Wednesday, November 11, 2009

Am I on a schedule?

Hugo asked:
Are you working on any kind of a timeline on your build, or are you just letting your pocketbook dictate the speed of your build?
Neither, really. While I eagerly anticipate the completion of the plane because, well, it will be a brand new plane, I view the construction of it as a purely recreational and educational activity. I don't handle the winter months well (more on that in a  bit) and desperately need something to keep myself occupied during the dark evenings and inclement weekends that are par for the course from December to March. Even during the rest of the year, I often lack for meaningful projects to keep my hands occupied in off-work hours. Sure, I have a tentative timeline; I think it should be done in two or three years. The problem with setting any firmer schedule than that is that it makes the work feel like, well, work.  I get enough of that during the days at the paying job, thanks.  I think striving for a sane balance between airplane building and all of the other things that I do (for example, I have four game reviews to write in the next two weeks for will keep the project as enjoyable to me as it has been for this last month.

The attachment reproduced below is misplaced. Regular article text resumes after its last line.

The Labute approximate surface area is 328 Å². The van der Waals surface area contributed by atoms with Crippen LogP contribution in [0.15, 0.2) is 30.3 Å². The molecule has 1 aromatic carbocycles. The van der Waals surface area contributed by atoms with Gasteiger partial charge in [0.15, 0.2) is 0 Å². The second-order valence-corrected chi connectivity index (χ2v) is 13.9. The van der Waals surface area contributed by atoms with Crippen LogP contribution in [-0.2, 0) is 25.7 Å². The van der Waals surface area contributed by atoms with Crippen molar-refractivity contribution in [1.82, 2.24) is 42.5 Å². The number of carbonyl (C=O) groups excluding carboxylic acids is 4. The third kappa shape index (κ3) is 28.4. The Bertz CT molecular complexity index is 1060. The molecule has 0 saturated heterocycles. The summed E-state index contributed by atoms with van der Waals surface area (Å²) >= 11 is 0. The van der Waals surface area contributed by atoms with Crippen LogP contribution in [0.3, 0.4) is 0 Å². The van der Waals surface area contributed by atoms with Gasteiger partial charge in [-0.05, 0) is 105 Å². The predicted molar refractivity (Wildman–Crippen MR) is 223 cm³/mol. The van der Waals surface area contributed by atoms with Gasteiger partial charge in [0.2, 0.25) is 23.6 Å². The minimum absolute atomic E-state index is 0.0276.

Regarding the winter season, as it stands today it's already getting dark too early for me. Experience has taught me that the early darkness of the next three months will sap my strength and initiative if I don't have something to compel me to activity. I'm starting to feel it already. As mentioned on my flying blog, I have a maintenance problem with the other plane in the Schmetterling fleet. Last night I went out to the hangar to take a drastic action - I had to drill out all of the rivets that hold the cowl hinge in place. It was the action of last resort because it will take a lot of work to repair the now enlarge holes in the fiberglass of the cowl, and once that's done I'll still need to buy, fit, and drill a new length of hinge material. Finally, it will need to be painted with paint that I don't have, and matching the color exactly will be a challenge. It took roughly an hour to drill out the rivets and get the cowl off of the airplane. By the time I had that done, it was 6:30 and already dark. Between the depression of having maimed my baby and the early darkness, I didn't have any interest in doing even the most mundane RV-12 work. In other words, I spent the evening in a funk.

Fortunately, that won't last long. I'm already thinking about which things to tackle first and what I can get done on the 12 tonight. Today I'll order the parts I need for the RV-6 from Van's and force myself to just forget about the broken airplane sitting forlornly in its hangar for a few days. Tonight, I will be back to work on the RV-12.

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